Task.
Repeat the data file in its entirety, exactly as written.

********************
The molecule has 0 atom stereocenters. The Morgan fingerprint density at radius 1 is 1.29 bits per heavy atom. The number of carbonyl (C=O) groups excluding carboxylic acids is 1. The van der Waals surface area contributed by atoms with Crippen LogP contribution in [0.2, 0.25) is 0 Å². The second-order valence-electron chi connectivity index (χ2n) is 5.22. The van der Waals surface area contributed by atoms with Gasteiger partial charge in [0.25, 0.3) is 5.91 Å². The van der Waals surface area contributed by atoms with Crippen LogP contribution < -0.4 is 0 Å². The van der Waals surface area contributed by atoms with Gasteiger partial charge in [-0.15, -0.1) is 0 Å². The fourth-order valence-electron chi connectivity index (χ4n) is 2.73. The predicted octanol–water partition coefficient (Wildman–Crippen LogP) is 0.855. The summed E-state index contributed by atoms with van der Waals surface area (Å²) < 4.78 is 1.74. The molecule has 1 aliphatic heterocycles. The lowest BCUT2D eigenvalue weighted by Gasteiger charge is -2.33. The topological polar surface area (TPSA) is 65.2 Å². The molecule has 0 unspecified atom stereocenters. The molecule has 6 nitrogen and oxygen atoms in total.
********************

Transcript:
The molecule has 0 atom stereocenters. The Morgan fingerprint density at radius 1 is 1.29 bits per heavy atom. The number of carbonyl (C=O) groups excluding carboxylic acids is 1. The van der Waals surface area contributed by atoms with Crippen LogP contribution in [0.2, 0.25) is 0 Å². The second-order valence-electron chi connectivity index (χ2n) is 5.22. The van der Waals surface area contributed by atoms with Gasteiger partial charge in [0.25, 0.3) is 5.91 Å². The van der Waals surface area contributed by atoms with Crippen LogP contribution < -0.4 is 0 Å². The van der Waals surface area contributed by atoms with Gasteiger partial charge in [-0.15, -0.1) is 0 Å². The fourth-order valence-electron chi connectivity index (χ4n) is 2.73. The predicted octanol–water partition coefficient (Wildman–Crippen LogP) is 0.855. The summed E-state index contributed by atoms with van der Waals surface area (Å²) < 4.78 is 1.74. The molecule has 1 aliphatic heterocycles. The lowest BCUT2D eigenvalue weighted by Gasteiger charge is -2.33. The topological polar surface area (TPSA) is 65.2 Å². The molecule has 0 unspecified atom stereocenters. The molecule has 6 nitrogen and oxygen atoms in total.